"Let me have this power, too," he exclaimed, "so that when I lay my hands on people, they will receive the Holy Spirit!"
But Peter replied, "Your money will perish with you for thinking God's gift can be bought! You can have no part in this, for your heart is not right before God. turn from this great wickedness and pray. Perhaps God will forgive your evil thoughts -- for I can see that there is jealousy and sin in your heart."
During the Middle Ages, stories were told of a sorcerer who was willing to trade his possessions for knowledge of the definitive truth -- such as knowledge of the Holy Spirit. Over time, various stories about such sorcerers were gathered into united legend. The name Faust, Fausten, or Faustus was often given to the main character of this legend. The legend was so pervasive that one of the most popular books of occult spells and magic was attributed to Faust. To capitalize upon the fame of Faust, a German wanderer took to calling himself "Faust the Younger" during the late 15th and early 16th centuries.
In 1587 a supposed biography of Faust the Younger was published in Frankfurt. An English translation followed in the same year. It was literally just months until the Faust legend began to assume a new identity: that of a man in search of freedom and individuality. Faust became a just rebel, opposing the Church and clerical authority. In 1588, Christopher Marlowe published the Tragical History of Doctor Faustus.
Marlowe's Faust signs a pact with Satan for 24 years of unlimited power and pleasure. At the end of the poem Faustus fears his fate in Hell and tries to find faith. Unfortunately, Faustus' faith in God is not strong enough to save him, and he is carried away to Hell by Satan.
Goethe's Faust finds himself calling to Satan out of dispair. He is lonely, alienated from his fellow men by his own intellect. While the earlier Faust legends feature a man driven by a quest for power, Goethe's anti-hero is driven by a desire to know and understand himself and absolute truth.
The primary contribution of Goethe's Faust to existentialism is that it features a man struggling to understand existence. His devotion to who and what he is makes him a heroic figure. Understanding why mankind exists, and in what terms it exists, is important enough for Faust to risk damnation. This purity of purpose and being parallels Sartre's contention that the people who should be admired are those who hold true to their natures.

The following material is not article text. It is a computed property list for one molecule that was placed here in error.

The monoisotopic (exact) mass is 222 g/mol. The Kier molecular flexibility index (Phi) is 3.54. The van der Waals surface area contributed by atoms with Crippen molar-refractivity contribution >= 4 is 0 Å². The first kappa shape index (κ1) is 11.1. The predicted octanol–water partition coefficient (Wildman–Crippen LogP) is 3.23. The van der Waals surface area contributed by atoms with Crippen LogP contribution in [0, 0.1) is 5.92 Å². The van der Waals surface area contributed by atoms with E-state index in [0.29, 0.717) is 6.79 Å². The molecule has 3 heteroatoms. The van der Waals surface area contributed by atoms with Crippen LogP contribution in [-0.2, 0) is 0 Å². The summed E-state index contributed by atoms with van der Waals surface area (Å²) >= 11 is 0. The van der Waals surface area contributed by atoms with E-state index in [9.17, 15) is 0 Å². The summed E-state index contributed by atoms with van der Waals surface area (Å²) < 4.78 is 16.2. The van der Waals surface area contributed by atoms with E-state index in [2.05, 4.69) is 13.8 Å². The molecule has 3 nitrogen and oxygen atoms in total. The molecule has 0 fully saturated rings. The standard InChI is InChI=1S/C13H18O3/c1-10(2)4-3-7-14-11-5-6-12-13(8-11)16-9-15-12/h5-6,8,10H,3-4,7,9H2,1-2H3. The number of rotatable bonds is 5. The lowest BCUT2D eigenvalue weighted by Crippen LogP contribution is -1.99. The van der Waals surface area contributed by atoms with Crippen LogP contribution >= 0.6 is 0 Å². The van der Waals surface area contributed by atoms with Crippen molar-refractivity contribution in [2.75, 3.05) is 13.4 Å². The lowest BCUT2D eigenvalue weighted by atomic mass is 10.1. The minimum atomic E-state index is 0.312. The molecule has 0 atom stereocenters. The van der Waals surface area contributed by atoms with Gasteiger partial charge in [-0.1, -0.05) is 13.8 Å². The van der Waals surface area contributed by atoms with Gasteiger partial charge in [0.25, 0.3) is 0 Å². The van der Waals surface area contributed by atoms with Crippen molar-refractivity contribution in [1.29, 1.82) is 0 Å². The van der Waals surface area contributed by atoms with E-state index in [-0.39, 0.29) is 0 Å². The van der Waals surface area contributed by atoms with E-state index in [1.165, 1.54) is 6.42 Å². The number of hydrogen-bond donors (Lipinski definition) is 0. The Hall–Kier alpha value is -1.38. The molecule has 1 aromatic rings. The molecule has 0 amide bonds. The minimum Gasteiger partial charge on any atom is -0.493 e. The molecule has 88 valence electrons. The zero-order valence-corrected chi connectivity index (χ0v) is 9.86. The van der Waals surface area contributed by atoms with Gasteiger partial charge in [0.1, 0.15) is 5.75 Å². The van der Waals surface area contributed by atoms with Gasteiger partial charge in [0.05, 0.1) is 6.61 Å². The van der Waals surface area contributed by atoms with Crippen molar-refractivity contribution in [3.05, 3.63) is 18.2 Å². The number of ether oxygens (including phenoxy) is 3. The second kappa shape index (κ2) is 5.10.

The "Prologue in Heaven" introducing Faust, Part One, sets the theme of the epic. When Mephistopheles, or Satan, enters the room of God, he finds three archangels singing the praises of God and His creations. Mephistopheles criticizes what he views as empty praise of an imperfect creation. When asked what is not perfect, Mephistopheles points out that after the Fall of Man, reason and intellect have made mankind miserable. After some debate, God and Mephistopheles make a wager that man will ultimately find redemption.
The object of the wager between the Lord and Satan is Faust, a scientist confounded by existence and his own alientation. If Faust does not find faith in creation, Satan may have his soul; otherwise Satan must admit that mankind will find redemption. In Goethe's epic, it is clear Mephistopheles, or Satan, is meant to test men, either proving that they are unworthy of Heaven or that they are indeed faithful to God and Truth.
In what many might view as a heresy, Faust's drive to understand universal truths is eventually rewarded, despite the consequences of his actions throughout the poem. In the final scene of Faust, the main character is about to be burried. While the devil and his demons wait to carry the soul of Faust away to Hell, angels appear to rescue Faust's soul and take it to Heaven.
Of course Satan argues that Faust and he made a deal, which gives him the right to Faust's soul. The angels counter that by seeking Truth Faust has proven himself worthy of mercy. Though he dies without faith in himself or the existence of universal truth, Faust is accepted into Heaven by God.